For the hearing impaired, although physical access or sight is not an issue, the lack of empathy and trained staff still proves to be a challenge, shares R Selvarani, Director of Physical Education at Dr MGR Janaki College of Arts and Science. “User-friendly equipment with instructions for use, instructors trained in sign language, private spaces for those who may be sensitive to music, and alternatives to training with music (could make a difference). Trainers should also receive lessons on how to work with people who are hard of hearing,” recommends Selvarani.
Sporting the truth
Where gyms and fitness centers falter, sports complexes don’t seem to impress either. National level basketball player Malathi Raja, still perseveres for the sport against all odds. “In our sports complex, they only let us use the outdoor pitch. Its rough nature not suitable for our wheelchairs; even a stone can puncture the tire. If we puncture them, we have no one to replace them. And we only get the court from 9am to 11am. Also, we don’t have a proper toilet, so we have to wear diapers.
And we depend on the smallest things,” she laments. As an athlete, Malathi also ensures good upper body fitness, but since her gym lift was inaccessible for almost a year, she decided to buy household equipment like dumbbells, a medicine -ball, TheraBand and more instead of paying the same Rs 13,000 for a gym membership where she can’t use half the equipment. Although she has her restrictions, Malathi singles out district players on her team who face an uphill battle without the facilities that a metropolis like Chennai can provide. “Some players can only train during tournaments. Disabled basketball is just beginning in India but despite winning at the national level, our requests for small things like ramps are still denied,” he mentions. -she.
Fit for a reason
For people with disabilities, the need for fitness is just as vital as for any able-bodied person, if not more so. But recognition of this is hard to come by. “Why do you need this?” You give food, clothes and education, it’s not good for raising funds,” hears Govindakrishnan, who has been ridiculed and says that only a pathetic image of an NGO can command funds. But people with disabilities are not animals to be fed, he transmits with passion. “People don’t want to get involved in training sessions because they think it’s an afterthought. But I suggest that people pay attention to this issue and create these facilities in their centers as well. This gym is a model and should be replicated.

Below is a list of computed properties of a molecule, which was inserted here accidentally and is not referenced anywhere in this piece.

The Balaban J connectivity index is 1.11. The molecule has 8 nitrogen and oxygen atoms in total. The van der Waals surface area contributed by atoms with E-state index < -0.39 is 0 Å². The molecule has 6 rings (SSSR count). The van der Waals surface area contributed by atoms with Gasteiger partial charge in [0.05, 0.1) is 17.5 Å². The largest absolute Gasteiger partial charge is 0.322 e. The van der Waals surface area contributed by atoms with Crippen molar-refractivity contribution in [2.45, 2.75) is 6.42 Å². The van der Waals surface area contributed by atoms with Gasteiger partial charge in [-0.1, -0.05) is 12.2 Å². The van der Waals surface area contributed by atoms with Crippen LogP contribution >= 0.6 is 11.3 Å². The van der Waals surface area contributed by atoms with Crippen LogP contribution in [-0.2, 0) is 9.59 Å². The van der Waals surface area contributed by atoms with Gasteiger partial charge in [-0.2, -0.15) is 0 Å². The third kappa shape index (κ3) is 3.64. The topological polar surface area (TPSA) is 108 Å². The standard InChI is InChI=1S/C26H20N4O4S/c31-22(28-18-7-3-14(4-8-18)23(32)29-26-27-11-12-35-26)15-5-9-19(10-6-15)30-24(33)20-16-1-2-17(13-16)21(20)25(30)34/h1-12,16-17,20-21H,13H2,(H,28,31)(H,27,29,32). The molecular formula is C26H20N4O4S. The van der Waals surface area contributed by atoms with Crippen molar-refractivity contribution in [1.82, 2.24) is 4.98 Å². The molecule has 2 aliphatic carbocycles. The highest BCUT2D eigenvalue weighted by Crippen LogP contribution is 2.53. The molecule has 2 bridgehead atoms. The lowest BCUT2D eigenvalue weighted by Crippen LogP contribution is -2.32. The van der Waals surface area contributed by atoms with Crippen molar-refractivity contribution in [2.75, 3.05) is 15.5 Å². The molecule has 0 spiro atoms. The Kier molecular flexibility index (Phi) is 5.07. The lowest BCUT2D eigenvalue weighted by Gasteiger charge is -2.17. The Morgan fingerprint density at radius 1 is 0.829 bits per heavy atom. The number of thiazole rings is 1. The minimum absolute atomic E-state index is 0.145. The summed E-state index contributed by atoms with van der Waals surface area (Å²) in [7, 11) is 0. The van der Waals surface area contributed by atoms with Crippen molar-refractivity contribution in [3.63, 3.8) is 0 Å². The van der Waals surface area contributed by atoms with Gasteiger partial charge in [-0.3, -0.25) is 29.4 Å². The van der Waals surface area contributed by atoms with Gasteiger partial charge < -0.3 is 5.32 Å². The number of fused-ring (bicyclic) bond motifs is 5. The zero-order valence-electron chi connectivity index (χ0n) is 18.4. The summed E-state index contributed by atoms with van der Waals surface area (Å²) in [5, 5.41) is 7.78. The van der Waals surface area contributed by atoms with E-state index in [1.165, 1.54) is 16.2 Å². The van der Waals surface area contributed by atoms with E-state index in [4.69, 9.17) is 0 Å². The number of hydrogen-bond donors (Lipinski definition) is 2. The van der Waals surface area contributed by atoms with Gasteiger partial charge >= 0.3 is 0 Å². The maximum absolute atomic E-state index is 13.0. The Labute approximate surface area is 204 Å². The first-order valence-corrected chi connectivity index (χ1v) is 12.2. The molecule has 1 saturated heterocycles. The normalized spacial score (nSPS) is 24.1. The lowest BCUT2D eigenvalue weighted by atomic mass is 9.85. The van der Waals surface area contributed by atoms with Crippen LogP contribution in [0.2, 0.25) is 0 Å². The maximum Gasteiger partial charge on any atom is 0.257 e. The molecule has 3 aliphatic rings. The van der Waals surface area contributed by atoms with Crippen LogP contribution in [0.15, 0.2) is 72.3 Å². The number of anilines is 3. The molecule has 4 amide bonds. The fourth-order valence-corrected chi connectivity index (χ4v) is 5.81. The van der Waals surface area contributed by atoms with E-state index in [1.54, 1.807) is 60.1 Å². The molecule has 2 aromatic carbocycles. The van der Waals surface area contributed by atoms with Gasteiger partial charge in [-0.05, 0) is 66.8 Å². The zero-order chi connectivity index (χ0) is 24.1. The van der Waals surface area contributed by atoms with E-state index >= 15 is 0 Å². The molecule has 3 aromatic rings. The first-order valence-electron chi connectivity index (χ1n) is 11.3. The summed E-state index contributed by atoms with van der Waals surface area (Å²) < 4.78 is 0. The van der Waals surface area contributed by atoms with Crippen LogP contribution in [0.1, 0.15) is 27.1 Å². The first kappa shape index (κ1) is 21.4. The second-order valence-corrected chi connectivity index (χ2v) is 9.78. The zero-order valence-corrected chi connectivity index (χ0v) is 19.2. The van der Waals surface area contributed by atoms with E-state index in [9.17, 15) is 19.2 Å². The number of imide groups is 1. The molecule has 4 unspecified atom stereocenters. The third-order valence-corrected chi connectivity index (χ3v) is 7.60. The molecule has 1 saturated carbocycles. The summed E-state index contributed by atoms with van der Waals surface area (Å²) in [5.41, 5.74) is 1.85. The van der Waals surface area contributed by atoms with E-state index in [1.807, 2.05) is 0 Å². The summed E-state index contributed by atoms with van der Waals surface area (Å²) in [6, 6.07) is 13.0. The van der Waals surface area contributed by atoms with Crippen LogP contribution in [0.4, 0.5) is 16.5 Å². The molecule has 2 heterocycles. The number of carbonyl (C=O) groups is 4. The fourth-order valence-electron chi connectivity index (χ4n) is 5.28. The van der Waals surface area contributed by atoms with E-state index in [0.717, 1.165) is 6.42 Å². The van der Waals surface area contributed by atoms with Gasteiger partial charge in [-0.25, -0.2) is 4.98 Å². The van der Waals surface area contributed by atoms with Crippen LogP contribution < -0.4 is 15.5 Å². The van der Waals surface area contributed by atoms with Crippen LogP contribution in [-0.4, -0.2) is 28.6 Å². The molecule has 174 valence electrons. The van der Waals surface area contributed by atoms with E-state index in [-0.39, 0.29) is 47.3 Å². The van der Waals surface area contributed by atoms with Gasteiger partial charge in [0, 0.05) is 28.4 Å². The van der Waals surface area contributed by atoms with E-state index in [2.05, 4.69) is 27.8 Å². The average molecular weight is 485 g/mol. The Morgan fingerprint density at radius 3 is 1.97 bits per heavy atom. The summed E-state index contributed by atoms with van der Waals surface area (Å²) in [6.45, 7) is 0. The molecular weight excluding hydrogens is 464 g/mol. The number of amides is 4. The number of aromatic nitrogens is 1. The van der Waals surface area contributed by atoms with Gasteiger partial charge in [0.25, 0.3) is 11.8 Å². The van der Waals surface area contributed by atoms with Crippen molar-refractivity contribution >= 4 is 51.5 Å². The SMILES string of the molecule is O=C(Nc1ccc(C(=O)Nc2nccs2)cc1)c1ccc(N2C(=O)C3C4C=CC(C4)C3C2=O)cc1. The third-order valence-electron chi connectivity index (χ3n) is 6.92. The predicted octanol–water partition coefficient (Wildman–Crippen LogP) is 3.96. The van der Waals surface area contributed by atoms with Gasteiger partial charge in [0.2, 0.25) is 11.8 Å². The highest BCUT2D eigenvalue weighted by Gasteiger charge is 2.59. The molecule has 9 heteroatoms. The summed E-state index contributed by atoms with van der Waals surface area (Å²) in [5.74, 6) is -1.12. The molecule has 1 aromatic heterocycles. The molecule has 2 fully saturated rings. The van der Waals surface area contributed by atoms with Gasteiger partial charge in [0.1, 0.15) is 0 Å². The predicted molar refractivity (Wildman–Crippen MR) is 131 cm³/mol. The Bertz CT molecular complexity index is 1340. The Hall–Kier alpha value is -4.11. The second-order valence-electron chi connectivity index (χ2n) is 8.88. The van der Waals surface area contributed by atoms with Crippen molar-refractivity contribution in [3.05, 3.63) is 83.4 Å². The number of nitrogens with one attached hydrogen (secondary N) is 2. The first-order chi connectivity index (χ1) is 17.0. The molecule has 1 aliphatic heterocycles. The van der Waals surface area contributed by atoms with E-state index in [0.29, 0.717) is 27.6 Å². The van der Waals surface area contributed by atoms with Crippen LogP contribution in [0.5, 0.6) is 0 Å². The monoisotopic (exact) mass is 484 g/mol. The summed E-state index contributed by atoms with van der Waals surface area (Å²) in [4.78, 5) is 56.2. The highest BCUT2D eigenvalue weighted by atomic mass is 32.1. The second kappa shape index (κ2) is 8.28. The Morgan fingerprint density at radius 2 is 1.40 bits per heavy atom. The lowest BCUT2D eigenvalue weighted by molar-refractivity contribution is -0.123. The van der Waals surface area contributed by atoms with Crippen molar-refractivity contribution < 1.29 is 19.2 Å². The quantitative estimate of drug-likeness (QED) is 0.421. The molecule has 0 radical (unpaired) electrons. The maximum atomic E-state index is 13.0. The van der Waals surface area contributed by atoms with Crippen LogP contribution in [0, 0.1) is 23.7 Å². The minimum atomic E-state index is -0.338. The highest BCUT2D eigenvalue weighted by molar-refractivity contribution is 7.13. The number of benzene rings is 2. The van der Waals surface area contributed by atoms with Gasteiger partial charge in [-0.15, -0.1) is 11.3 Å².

Physical fitness improves the mental and physical strength of people in wheelchairs, for whom the early years can be difficult to manage, as Preethi mentions: “In India, many disabled people go into debt to get treatment. So they don’t know what to do when they come home from the hospital. When you have a severe physical impairment, you gain a lot of weight and you can’t afford to eat like you used to. When your own body stops cooperating, many go into bouts of depression, anger, and resentment. I look at my body and I don’t even recognize myself anymore. At this point, the only pleasant thing is food and if you can’t even have it, what’s the point of living? Many develop obesity and comorbidities within the first year. The lack of movement also slows the capacity of the intestines and increases bloating. Then, staying in shape becomes crucial.
Perhaps the increase in these fitness centers would also be a boon for the next generation, hopes Malathi. As someone who embraced the sport after her disability, she found it could renew the way society looks at you. “Before basketball, I had a completely different mindset. I felt like I was of no use to anyone and I had an inferiority complex. Now people don’t see me as a person with a disability, but like a player,” she says. One ramp, one working lift, one skilled coach, one empathetic gesture, one small change could make a big change.
- Soulfree INSPIRE is located at Old GH Compound, SH6, Bavaji Nagar, Thamarai Nagar, Tiruvannamalai. Hours: 10 a.m. to 6 p.m.
- Nethrodaya is located at 47/1, Bharathi Salai, Mogappair West, Ambattur Industrial Estate. Hours: 5 a.m. to 9 p.m.